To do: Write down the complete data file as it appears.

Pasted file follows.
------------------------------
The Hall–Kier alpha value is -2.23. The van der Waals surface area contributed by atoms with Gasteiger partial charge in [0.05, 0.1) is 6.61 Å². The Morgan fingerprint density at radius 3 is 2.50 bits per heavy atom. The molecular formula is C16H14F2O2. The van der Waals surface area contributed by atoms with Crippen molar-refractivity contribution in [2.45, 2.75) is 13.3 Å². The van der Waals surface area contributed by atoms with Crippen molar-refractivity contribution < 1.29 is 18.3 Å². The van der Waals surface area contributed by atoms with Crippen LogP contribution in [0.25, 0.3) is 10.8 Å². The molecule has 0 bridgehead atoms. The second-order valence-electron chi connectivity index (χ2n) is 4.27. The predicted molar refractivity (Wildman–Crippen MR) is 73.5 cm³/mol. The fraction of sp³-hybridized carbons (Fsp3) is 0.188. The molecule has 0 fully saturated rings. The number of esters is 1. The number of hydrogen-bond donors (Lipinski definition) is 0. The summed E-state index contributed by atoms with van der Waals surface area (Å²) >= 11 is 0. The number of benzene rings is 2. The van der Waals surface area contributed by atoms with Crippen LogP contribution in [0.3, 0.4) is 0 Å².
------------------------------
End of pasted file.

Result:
The Hall–Kier alpha value is -2.23. The van der Waals surface area contributed by atoms with Gasteiger partial charge in [0.05, 0.1) is 6.61 Å². The Morgan fingerprint density at radius 3 is 2.50 bits per heavy atom. The molecular formula is C16H14F2O2. The van der Waals surface area contributed by atoms with Crippen molar-refractivity contribution in [2.45, 2.75) is 13.3 Å². The van der Waals surface area contributed by atoms with Crippen molar-refractivity contribution < 1.29 is 18.3 Å². The van der Waals surface area contributed by atoms with Crippen LogP contribution in [0.25, 0.3) is 10.8 Å². The molecule has 0 bridgehead atoms. The second-order valence-electron chi connectivity index (χ2n) is 4.27. The predicted molar refractivity (Wildman–Crippen MR) is 73.5 cm³/mol. The fraction of sp³-hybridized carbons (Fsp3) is 0.188. The molecule has 0 fully saturated rings. The number of esters is 1. The number of hydrogen-bond donors (Lipinski definition) is 0. The summed E-state index contributed by atoms with van der Waals surface area (Å²) >= 11 is 0. The number of benzene rings is 2. The van der Waals surface area contributed by atoms with Crippen LogP contribution in [0.3, 0.4) is 0 Å².